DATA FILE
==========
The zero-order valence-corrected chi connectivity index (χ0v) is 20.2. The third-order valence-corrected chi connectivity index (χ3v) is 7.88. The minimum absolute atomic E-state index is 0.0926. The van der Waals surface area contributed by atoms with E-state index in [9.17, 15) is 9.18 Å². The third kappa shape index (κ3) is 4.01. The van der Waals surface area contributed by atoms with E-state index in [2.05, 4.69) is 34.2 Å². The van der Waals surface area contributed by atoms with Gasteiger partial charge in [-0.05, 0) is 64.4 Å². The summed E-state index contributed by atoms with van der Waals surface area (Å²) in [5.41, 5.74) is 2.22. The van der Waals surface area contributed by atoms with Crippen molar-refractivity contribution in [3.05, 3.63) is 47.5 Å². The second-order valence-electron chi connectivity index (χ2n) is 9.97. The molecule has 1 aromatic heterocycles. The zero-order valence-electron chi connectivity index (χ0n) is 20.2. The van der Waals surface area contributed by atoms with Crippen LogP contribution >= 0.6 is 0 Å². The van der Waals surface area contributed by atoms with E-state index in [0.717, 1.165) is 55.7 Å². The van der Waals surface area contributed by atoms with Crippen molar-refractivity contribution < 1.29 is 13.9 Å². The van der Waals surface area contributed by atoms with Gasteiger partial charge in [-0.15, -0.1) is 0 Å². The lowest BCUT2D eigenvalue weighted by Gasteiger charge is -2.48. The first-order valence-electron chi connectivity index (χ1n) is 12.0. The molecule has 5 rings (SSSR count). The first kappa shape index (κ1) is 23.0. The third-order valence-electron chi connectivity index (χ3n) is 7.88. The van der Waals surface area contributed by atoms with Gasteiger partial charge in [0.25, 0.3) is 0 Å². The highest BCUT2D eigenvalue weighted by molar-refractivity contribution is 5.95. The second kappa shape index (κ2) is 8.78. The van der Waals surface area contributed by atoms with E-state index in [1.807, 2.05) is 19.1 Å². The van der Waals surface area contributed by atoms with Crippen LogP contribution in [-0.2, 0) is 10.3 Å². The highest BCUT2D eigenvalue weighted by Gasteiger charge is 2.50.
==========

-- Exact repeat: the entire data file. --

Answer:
The zero-order valence-corrected chi connectivity index (χ0v) is 20.2. The third-order valence-corrected chi connectivity index (χ3v) is 7.88. The minimum absolute atomic E-state index is 0.0926. The van der Waals surface area contributed by atoms with E-state index in [9.17, 15) is 9.18 Å². The third kappa shape index (κ3) is 4.01. The van der Waals surface area contributed by atoms with E-state index in [2.05, 4.69) is 34.2 Å². The van der Waals surface area contributed by atoms with Gasteiger partial charge in [-0.05, 0) is 64.4 Å². The summed E-state index contributed by atoms with van der Waals surface area (Å²) in [5.41, 5.74) is 2.22. The van der Waals surface area contributed by atoms with Crippen molar-refractivity contribution in [3.05, 3.63) is 47.5 Å². The second-order valence-electron chi connectivity index (χ2n) is 9.97. The molecule has 1 aromatic heterocycles. The zero-order valence-electron chi connectivity index (χ0n) is 20.2. The van der Waals surface area contributed by atoms with Crippen LogP contribution >= 0.6 is 0 Å². The van der Waals surface area contributed by atoms with E-state index in [0.717, 1.165) is 55.7 Å². The van der Waals surface area contributed by atoms with Crippen molar-refractivity contribution < 1.29 is 13.9 Å². The van der Waals surface area contributed by atoms with Gasteiger partial charge in [-0.15, -0.1) is 0 Å². The lowest BCUT2D eigenvalue weighted by Gasteiger charge is -2.48. The first-order valence-electron chi connectivity index (χ1n) is 12.0. The molecule has 5 rings (SSSR count). The first kappa shape index (κ1) is 23.0. The third-order valence-electron chi connectivity index (χ3n) is 7.88. The van der Waals surface area contributed by atoms with Gasteiger partial charge in [0.25, 0.3) is 0 Å². The highest BCUT2D eigenvalue weighted by molar-refractivity contribution is 5.95. The second kappa shape index (κ2) is 8.78. The van der Waals surface area contributed by atoms with E-state index in [1.807, 2.05) is 19.1 Å². The van der Waals surface area contributed by atoms with Crippen LogP contribution in [-0.2, 0) is 10.3 Å². The highest BCUT2D eigenvalue weighted by Gasteiger charge is 2.50.